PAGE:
The research outlines actions the industry can take to be more diverse, equitable and inclusive.

As the American fashion industry slowly recovers, there’s an opportunity to build better systems that allow everyone, not just a few, to participate in the industry.

That’s one of the main findings from a study conducted by the Council of Fashion Designers of America and PVH Corp., which are advocating for measurable change in the American fashion industry. The two groups began research in 2019 to gain a better understanding of how the industry can become more diverse, equitable and inclusive, especially through the lens of racial equity as it relates to talent acquisition and retention.

“We all recognize that there is so much opportunity and work to be done to really drive greater inclusion in the fashion industry,” Lance LaVergne, chief diversity officer and senior vice president, global talent acquisition and associate experience at PVH, told WWD. “From a PVH perspective, having the opportunity to be a part of that work, if not even a leading voice in that work, is really important to us.”

The new study, “State of Diversity, Equity & Inclusion in Fashion,” builds upon the CFDA and PVH co-authored 2019 industry briefing “Insider/Outsider: Inclusion & Diversity in the American Fashion Industry.”

Findings from the research show there are meaningful signs of advancement. When asked to describe the state of DE&I in fashion today, survey respondents most often used the words “evolving” and “improving,” although few believe these actions will result in lasting change.

“What the data tells us is there’s a problem, and it really propels the work we’re doing around engaging companies in a direct way to be proactive in interviewing and hiring,” Steven Kolb, chief executive officer of the CFDA, said. “What this report does is really position the work that needs to be done and the work that we’re doing and puts action into play. It opens the pipelines so the opportunity is greater and more equitable. I think companies will see there are areas they’re not doing well in, and areas where they are doing well. The intention is to motivate change in the industry. I think there’s a lot of work to be done.”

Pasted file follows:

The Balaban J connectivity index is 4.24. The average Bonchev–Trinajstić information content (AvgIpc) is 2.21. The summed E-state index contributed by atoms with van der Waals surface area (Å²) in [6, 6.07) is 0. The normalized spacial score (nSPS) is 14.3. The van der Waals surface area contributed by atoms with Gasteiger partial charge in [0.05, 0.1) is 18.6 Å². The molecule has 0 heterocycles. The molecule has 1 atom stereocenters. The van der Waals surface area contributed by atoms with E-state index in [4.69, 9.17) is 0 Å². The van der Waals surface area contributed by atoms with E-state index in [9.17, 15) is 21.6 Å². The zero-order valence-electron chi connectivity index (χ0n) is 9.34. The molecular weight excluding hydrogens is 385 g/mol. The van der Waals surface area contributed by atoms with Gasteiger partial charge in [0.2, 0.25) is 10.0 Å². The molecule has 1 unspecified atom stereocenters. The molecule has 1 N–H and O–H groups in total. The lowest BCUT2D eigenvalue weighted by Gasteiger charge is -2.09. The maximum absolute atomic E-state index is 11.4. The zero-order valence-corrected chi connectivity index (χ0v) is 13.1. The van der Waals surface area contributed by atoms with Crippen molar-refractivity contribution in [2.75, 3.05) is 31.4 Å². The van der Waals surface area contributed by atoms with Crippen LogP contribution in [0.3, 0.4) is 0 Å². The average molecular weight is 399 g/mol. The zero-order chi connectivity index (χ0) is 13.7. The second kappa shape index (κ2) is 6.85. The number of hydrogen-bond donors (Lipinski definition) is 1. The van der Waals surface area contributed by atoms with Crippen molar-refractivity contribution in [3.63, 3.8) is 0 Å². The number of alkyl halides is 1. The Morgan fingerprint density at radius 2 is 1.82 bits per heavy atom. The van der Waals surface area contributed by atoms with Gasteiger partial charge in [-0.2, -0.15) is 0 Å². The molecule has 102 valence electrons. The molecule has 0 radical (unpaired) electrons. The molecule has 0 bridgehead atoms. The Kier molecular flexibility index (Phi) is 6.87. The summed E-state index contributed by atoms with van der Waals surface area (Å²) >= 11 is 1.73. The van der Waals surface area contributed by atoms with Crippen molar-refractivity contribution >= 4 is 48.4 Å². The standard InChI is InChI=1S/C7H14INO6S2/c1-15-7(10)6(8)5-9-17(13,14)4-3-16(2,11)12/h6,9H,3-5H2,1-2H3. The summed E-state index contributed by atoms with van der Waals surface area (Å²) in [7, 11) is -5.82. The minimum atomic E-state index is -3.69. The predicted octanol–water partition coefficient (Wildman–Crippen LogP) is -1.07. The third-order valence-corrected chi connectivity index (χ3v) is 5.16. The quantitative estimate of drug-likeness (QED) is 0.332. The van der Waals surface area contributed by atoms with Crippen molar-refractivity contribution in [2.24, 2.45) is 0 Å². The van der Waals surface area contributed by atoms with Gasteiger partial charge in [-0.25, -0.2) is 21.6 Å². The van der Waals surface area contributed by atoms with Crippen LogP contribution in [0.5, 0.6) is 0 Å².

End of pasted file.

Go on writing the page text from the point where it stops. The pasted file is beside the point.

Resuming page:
Where fashion stands

Asked about the study’s findings, LaVergne said he wasn’t surprised to know people—particularly Black and Latine employees—are very much still facing issues around microaggressions and the impact of networking and access, which happens not only in the fashion industry, but in financial services, consulting and manufacturing.

“What was illuminating were some of the things that might be more specific to fashion, beauty and apparel, the issues around aesthetics and the perception or correlation that people will make of who fits and who doesn’t, who understands concepts of luxury and beauty, etc., based on socioeconomic status,” he said.

As far as how the industry stacks up in promoting, supporting and hiring Black designers and underrepresented groups compared to other sectors like banking, consumer packaged goods and financial services, LaVergne said fashion is in the middle of the pack.

“There are industries that are ahead of the curve, we saw a lot of activity spring up in consumer packaged goods mainly because of their recognition of their consumer population; I think technology and manufacturing still have a long way to go in some of this work. I think we’re probably somewhat in the middle.” Part of it, he said, is the fashion industry, like consumer packaged goods, is consumer-facing, but there are structural things about how fashion has operated that are lagging.

While the industry’s progress on diversity won’t happen in a fixed timeframe, LaVergne stressed the importance of putting targets and thresholds in place.

“If you don’t, you can make middling and incremental progress, but that’s all it will ever be. But if you say by this date we want to have accomplished this thing, the likelihood of success increases exponentially,” he said.

And the work needs to happen at all levels.

“We have to be really intentional about cultivating our own internal talent and creating greater access for that talent to move up in our organization,” LaVergne said. “Also, in identifying people from other industries who have relevant and transferable skills. There may not be as great an opportunity on the design front or some specific fashion role, but there are other roles where you can pull talent from other industries, and with the right support and onboarding help, those people can be incredibly successful in your organization and can be a magnet for other talent.”

The findings

The CFDA and PVH began the study to better understand the experience of Black fashion professionals and other underrepresented communities. The economic impact of COVID-19 and the tragic acts of racial injustice that occurred last year turned the work into an even more critical endeavor.

About 60 percent of respondents said their companies had undertaken internal or external DE&I actions, with 80 percent believe the response is authentic. Some 78 percent feel their companies valued the differences people bring to the workplace.